“I had substantial previous experience of flying in Africa and assessed that there was probably an airstrip of sorts at Kuito Bie, some 25 miles [40km] behind the point at which we were hit. During the descent I had assessed the aircraft systems remaining and had made the decision to leave selecting flaps and landing gear until shortly before landing, not expecting them to work. However, when the engine departed the airframe, the quick release couplings on the hydraulic pump, starter/ generator and alternator did their job and I was able to have the use of flaps, undercarriage and brakes, certainly necessary as the damage demanded a landing speed of approximately 150-160kt.
“Several passengers received injuries in addition to the crew, and these were attended to at the hospital in Kuito Bie, before we were eventually uplifted by a Gulfstream III (registration D2-ECB), to Luanda. President Masire was injured by a fan blade that penetrated the cabin and then his seat back. He was subsequently flown to England by the RAF for treatment.
“The captain’s name on the flight to Luanda was Pereira, and he kindly allowed me to fly the aircraft from the co-pilot’s seat. I was repatriated to Botswana by Beech King Air 200 (registration D2-ESO) via Luena Air Base in Angola, where I saw various MiG-17s and MiG-21s, but no MiG-23s as I remember. The base was a shambles, with hangars flattened and aircraft upside down all over that very large area. But, that — as they say — is yet another story!
“The aircraft that intercepted us was said to us to have been a MiG-21. It should have fired two AA-2 Atoll missiles. The information I have about that plane and the missiles is current as of the time when this happened. I can’t recollect the source, but have never seen anything different quoted.
“This is the first and only account that has been written … As you can imagine, this was a ‘hot potato’ at the time, which is why I never commented on various reports of the incident. The only other account I am aware of is the record of an interview I gave to Air International News at the NBAA [National Business Aviation Association] show in Dallas, in 1989…
“I was subsequently awarded the Diploma of Outstanding Airmanship, in 1989, by the Fédération Aéronautique Internationale, an honour which is awarded only once a year.”
Teniente-Colonel Eduardo Gonzalez (DAAFAR, Defensa Anti-Aérea Y Fuerza Aérea Revolucionaria, Cuban Revolutionary Air and Air Defense Force, ret.) offered the following commentary concerning the same incident:
“During Operation Second Congress, in 1985, I personally intercepted (with GCI support), twice a month and in broad daylight, a huge Douglas DC-10 from Mozambique, flying over Mavinga and bound for Luanda. We were very pissed off because that airway was closed for all commercial traffic – or at least we asked a number of times for it to be closed to the ATC authorities in Luanda, since it was a combat zone. Documents on this matter were signed, but to no avail.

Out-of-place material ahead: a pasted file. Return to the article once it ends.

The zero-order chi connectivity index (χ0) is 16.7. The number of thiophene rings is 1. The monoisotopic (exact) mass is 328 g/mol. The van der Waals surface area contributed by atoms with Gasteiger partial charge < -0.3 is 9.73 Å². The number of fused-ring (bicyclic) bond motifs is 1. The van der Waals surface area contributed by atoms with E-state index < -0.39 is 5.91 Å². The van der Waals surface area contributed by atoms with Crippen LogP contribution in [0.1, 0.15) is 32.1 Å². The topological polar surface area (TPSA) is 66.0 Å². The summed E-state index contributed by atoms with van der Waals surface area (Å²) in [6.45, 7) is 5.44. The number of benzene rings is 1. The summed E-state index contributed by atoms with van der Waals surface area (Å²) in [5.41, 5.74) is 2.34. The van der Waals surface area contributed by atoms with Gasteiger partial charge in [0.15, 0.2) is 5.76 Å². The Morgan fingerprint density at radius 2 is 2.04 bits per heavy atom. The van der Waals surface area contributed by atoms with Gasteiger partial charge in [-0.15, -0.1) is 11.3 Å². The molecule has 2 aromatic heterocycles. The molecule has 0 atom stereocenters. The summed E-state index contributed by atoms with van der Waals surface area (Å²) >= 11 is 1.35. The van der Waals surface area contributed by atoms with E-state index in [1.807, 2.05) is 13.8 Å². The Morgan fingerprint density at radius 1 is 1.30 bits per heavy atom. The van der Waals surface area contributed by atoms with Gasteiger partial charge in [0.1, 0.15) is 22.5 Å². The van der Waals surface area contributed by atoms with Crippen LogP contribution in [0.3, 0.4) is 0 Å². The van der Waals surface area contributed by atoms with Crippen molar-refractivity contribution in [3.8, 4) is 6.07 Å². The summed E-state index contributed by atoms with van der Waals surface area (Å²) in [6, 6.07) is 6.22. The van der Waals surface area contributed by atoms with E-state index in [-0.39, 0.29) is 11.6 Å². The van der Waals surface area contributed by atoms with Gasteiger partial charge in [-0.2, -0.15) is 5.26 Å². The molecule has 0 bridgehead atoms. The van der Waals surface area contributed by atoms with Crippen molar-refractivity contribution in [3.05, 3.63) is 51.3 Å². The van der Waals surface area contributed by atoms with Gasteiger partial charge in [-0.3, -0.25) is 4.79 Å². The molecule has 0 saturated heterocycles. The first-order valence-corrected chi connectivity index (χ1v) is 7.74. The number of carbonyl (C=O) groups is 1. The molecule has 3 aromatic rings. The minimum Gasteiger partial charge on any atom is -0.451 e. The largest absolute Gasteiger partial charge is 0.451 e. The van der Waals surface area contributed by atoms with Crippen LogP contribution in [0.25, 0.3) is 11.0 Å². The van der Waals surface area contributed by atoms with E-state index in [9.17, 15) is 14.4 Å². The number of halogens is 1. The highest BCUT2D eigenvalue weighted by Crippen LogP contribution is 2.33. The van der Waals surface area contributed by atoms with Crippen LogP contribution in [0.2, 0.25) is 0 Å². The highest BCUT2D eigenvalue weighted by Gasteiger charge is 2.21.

“I do not want to act as a ‘prophet of the past’ now, but at those times I was sure an incident involving a civilian airliner would happen sooner or later, because violations of the war zone occurred almost on a daily basis. Remember that only two years earlier, the Soviets had shot down the South Korean Boeing 747, and only three years later — i.e. in the same year the interception of that BAe 125 occurred —an US cruiser shot down an Iranian Airbus. A responsible aircrew will never accept a flight plan that overflies a combat zone. I was terrified that if a passenger aircraft would enter that zone at night, my pilots and I could not establish a visual ID.
“We [Cubans], as the `world’s black sheep’, could not afford such a mistake. That’s why I instructed my pilots already in 1985 that before launching their missiles at any such target in daylight, they always had to establish a visual ID. Thus, I feel it must be told to Mr Ricketts that it was a gross mistake for them to fly across a location known by every ‘newspaper in the universe as a war zone. Even more so with a VIP on board.
“The aircraft in question first came under fire from an Angolan SAM site near Cuito Cuanavale. They were on full readiness and attempted to identify the ‘bogie’. There was no ‘friendly’ answer and a ‘clear to fire’ order was issued. They fired four missiles but all missed: they were out of tune with the fire-control radar… Meanwhile, the information was forwarded to Menongue AB and a Cuban pilot, Capt Albert Olivares Horta, scrambled in MiG-23ML C-479. He accelerated to Mach 1.9 to catch the intruder but never established a visual ID of the BAe 125 before opening fire… Horta fired two missiles. The first was an R-24T from the left-wing station no. 3. This scored a hit, and that was when Horta sighted his target for the first time. He then fired an R-24R from the right-wing station no. 4. To the luck of the crew and passengers in the targeted aircraft, this missile went astray…
“The name of the doctor who took care of all the injured was Ransin Cruz Mendez… I was not in Angola at the time, otherwise, I world keep hammering those cabrones [‘bastards’ in Cuban slang] to insist on visual ID before launching…
“C-479 was later lost due to engine-related problems. 1st Lt Eladio Avila ejected safely.”
Photo credit: U.S. Air Force and Torsten Maiwald via Wikipedia